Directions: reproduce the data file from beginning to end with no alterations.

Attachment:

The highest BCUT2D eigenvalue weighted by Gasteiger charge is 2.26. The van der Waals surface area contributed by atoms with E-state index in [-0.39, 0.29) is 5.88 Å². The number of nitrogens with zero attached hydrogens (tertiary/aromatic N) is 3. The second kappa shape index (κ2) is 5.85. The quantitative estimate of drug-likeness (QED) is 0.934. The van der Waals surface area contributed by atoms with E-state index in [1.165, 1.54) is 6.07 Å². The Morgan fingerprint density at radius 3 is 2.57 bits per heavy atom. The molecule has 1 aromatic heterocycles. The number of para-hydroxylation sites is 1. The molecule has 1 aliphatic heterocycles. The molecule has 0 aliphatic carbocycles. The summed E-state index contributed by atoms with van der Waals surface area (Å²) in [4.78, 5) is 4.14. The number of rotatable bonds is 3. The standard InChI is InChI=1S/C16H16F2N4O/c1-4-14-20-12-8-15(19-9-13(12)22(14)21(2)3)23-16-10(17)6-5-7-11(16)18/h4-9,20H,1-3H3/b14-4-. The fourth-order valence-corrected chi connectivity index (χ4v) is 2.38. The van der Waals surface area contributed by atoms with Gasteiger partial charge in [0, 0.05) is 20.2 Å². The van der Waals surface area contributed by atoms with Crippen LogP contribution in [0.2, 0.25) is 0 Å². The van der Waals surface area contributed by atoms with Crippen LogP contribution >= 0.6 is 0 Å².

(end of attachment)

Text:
The highest BCUT2D eigenvalue weighted by Gasteiger charge is 2.26. The van der Waals surface area contributed by atoms with E-state index in [-0.39, 0.29) is 5.88 Å². The number of nitrogens with zero attached hydrogens (tertiary/aromatic N) is 3. The second kappa shape index (κ2) is 5.85. The quantitative estimate of drug-likeness (QED) is 0.934. The van der Waals surface area contributed by atoms with E-state index in [1.165, 1.54) is 6.07 Å². The Morgan fingerprint density at radius 3 is 2.57 bits per heavy atom. The molecule has 1 aromatic heterocycles. The number of para-hydroxylation sites is 1. The molecule has 1 aliphatic heterocycles. The molecule has 0 aliphatic carbocycles. The summed E-state index contributed by atoms with van der Waals surface area (Å²) in [4.78, 5) is 4.14. The number of rotatable bonds is 3. The standard InChI is InChI=1S/C16H16F2N4O/c1-4-14-20-12-8-15(19-9-13(12)22(14)21(2)3)23-16-10(17)6-5-7-11(16)18/h4-9,20H,1-3H3/b14-4-. The fourth-order valence-corrected chi connectivity index (χ4v) is 2.38. The van der Waals surface area contributed by atoms with Gasteiger partial charge in [0, 0.05) is 20.2 Å². The van der Waals surface area contributed by atoms with Crippen LogP contribution in [0.2, 0.25) is 0 Å². The van der Waals surface area contributed by atoms with Crippen LogP contribution >= 0.6 is 0 Å².